— by Hannah Lee
With gratitude to Diane Sandoval and Rabbi Dr. Joel Hecker for their feedback.
Do you know anyone who wears tekhelet tzizit, ritual fringes with one blue cord with dye from one special species of marine creature, the chilazon? I’ve learned that Rabbi Hershel Schachter, Professorial Chair in Talmud and Rosh Kollel at Yeshiva University’s Rabbi Isaac Elhanan Theological Seminary (RIETS) does. Furthermore, the eminent rabbi recently met with Dr. Israel Ziderman, the Israeli biochemist who identified the correct species of snail and agreed to join the Public Council of the Tekhelet Foundation to help advance this project.
In workshops on tzizit, Rabbi Goldie Milgram teaches that in Biblical times, the Kohen Gadol wore a tunic made only of tekhelet (Exodus 28:31). Tekhelet thread is used in the coverings for the Mishkan (tabernacle), the parochet (curtain), and the efod (tunic). (Exodus 26:1,31; 28:6,28)
More after the jump.
Jews stopped wearing tekhelet tzizit 1,300 years ago when its authentic source was in question. The reappearance of tekhelet dates back to 1887, when the Radziner Rebbe (Grand Rabbi Gershon Henoch Leiner) proposed that the Sepia officinalis (common cuttlefish) met many of the criteria for the chilazon. Within a year, Radziner chassidim began wearing tzitzit dyed by this cephalopod. However, chemical analysis later determined that it was actually a well-known synthetic dye “Prussian blue,” made by reacting iron sulfate with oxygen from the cuttlefish blood.
The next attempt came just before the Second World War, when the Admor M’Rozhin, one of the great Chassidic leaders, came to the conclusion that the dye needed for tekhelet came from a fish called the Dag HaDyio, literally the Ink Fish. His proposal was not accepted by the great poskim (jurists).
From L to R: Rabbi Avi Berman, Head Orthodox Union Israel; Dr. Yisrael Ziderman, Scientific Head of the Tekhelet Foundation; Foundation ‘s Development Executive Chanan Ziderman; Rabbi Aaron Adler, Foreign Liaison of the Foundation’s Public Council; Rabbi Herschel Schachter, Rosh Yeshiva of REITS at Yeshiva University.
In 1913, Rabbi Isaac Halevy Herzog, later Chief Rabbi of Ireland and then of Israel, published his doctoral thesis on “Hebrew Porphyrology.” He identified the source of the dye as the Yantina fish, but he did not attempt to introduce this opinion because current practice follows the teshuvah of the Rema, Rabbi Moshe Isseles [Shulchan Aruch Orach Chaim 9:5] that today tzizit must only be white. The Mishna Berura says the same. Rabbi Sholom DovBer, the fifth Rebbe of Lubavitch, maintained that according to the teachings of Kabbalah the chilazon will not re-emerge until the coming of the Messiah.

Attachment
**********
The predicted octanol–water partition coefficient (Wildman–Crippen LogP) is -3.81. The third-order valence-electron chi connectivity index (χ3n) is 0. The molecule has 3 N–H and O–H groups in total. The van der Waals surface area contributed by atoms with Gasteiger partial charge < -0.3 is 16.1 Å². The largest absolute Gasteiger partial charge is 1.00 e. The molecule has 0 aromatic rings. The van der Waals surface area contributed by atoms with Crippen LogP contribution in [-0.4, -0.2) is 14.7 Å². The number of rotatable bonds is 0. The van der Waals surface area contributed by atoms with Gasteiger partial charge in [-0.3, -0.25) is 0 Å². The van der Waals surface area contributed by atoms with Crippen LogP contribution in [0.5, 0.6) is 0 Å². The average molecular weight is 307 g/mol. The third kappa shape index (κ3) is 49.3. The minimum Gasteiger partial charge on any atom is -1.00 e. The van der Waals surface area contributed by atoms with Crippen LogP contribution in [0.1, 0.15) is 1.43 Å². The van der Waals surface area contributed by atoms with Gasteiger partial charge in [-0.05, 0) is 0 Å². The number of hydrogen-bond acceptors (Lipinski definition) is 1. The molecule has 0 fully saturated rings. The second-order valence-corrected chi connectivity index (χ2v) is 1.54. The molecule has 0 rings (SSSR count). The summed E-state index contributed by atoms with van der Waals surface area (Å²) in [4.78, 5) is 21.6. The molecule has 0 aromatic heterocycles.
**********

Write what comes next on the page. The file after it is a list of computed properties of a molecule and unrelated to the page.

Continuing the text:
I asked Rabbi Albert Gabbai of Mikveh Israel if the Sephardim wear tekhelet. He said that [most] Sephardim follow the teshuvah of the Rambam and wearing white tzizit fulfills the mitzvah. Many now do wear tekhelet, but he has not accepted the practice.
Drawing upon Rav Herzog’s work, Dr. Ziderman identified the banded dye-murex snail(Hexaplex Trunculus) as the ancient source of the tekhelet. Shells of these snails have been found in the excavations of ancient homes in Jerusalem, as tekhelet had also been used to dye the garments of the Kohanim.
In 1993, Dr. Ziderman’s scientific work was applied in the making of kosher tekhelet tzitzit by the Ptil Tekhelet Association. Currently snails from Eastern Europe are used for the dye, because the snails found on the Israeli coast are a protected species, thus unavailable for this purpose. Only 5,000 sets of tekhelet tzizit are sold each year and the price is prohibitive for many Jews ($36 at Bala Judaica for the blue tzizit versus $3 for the white ones). Dr. Ziderman founded the Tekhelet Foundation to raise dye-murex snails in Israel, so tallit manufacturers can make tekhelet tzizit at affordable prices.
One thousand snails have been sent to the National Center for Mariculture in Eilat, to begin a three-year study on breeding the banded dye-murex in sea-water tanks. After the best procedures are determined, facilities will be built and the production of the dyes will begin. The goal of the Tekhelet Foundation is to produce 50,000 tekhelet sets by 2017, and 250,000 sets by 2020.
The Tekhelet Foundation is a not-for-profit organization. Chanan Ziderman, Development Executive and son of Dr. Ziderman, says, “This mitzvah could unite Jews of all backgrounds, as tekhelet would again become a sign of godliness and a symbol of our faith.”